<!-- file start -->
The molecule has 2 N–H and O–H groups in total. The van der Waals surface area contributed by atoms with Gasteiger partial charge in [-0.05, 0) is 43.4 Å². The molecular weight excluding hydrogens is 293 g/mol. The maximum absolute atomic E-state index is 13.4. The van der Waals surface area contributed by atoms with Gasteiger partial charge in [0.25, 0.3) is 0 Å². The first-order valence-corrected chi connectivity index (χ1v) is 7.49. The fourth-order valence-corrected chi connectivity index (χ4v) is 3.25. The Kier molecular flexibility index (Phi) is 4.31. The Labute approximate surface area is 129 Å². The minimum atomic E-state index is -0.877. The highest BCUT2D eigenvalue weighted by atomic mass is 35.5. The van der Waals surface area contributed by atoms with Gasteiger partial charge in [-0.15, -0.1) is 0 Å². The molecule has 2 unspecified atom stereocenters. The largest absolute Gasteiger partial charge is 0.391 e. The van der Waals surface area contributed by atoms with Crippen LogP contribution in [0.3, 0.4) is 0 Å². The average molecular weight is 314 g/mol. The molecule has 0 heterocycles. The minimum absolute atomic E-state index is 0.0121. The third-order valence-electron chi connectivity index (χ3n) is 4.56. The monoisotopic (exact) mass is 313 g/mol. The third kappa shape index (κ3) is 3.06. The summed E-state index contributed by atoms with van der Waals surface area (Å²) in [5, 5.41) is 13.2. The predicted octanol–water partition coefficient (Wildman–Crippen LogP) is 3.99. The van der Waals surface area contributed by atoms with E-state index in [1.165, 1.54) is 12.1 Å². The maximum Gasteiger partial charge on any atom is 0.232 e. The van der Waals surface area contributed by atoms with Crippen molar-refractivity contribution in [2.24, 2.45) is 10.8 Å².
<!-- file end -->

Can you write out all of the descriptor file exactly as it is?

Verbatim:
The molecule has 2 N–H and O–H groups in total. The van der Waals surface area contributed by atoms with Gasteiger partial charge in [-0.05, 0) is 43.4 Å². The molecular weight excluding hydrogens is 293 g/mol. The maximum absolute atomic E-state index is 13.4. The van der Waals surface area contributed by atoms with Gasteiger partial charge in [0.25, 0.3) is 0 Å². The first-order valence-corrected chi connectivity index (χ1v) is 7.49. The fourth-order valence-corrected chi connectivity index (χ4v) is 3.25. The Kier molecular flexibility index (Phi) is 4.31. The Labute approximate surface area is 129 Å². The minimum atomic E-state index is -0.877. The highest BCUT2D eigenvalue weighted by atomic mass is 35.5. The van der Waals surface area contributed by atoms with Gasteiger partial charge in [-0.15, -0.1) is 0 Å². The molecule has 2 unspecified atom stereocenters. The largest absolute Gasteiger partial charge is 0.391 e. The van der Waals surface area contributed by atoms with Crippen LogP contribution in [0.3, 0.4) is 0 Å². The average molecular weight is 314 g/mol. The molecule has 0 heterocycles. The minimum absolute atomic E-state index is 0.0121. The third-order valence-electron chi connectivity index (χ3n) is 4.56. The monoisotopic (exact) mass is 313 g/mol. The third kappa shape index (κ3) is 3.06. The summed E-state index contributed by atoms with van der Waals surface area (Å²) in [5, 5.41) is 13.2. The predicted octanol–water partition coefficient (Wildman–Crippen LogP) is 3.99. The van der Waals surface area contributed by atoms with E-state index in [1.165, 1.54) is 12.1 Å². The maximum Gasteiger partial charge on any atom is 0.232 e. The van der Waals surface area contributed by atoms with Crippen molar-refractivity contribution in [2.24, 2.45) is 10.8 Å².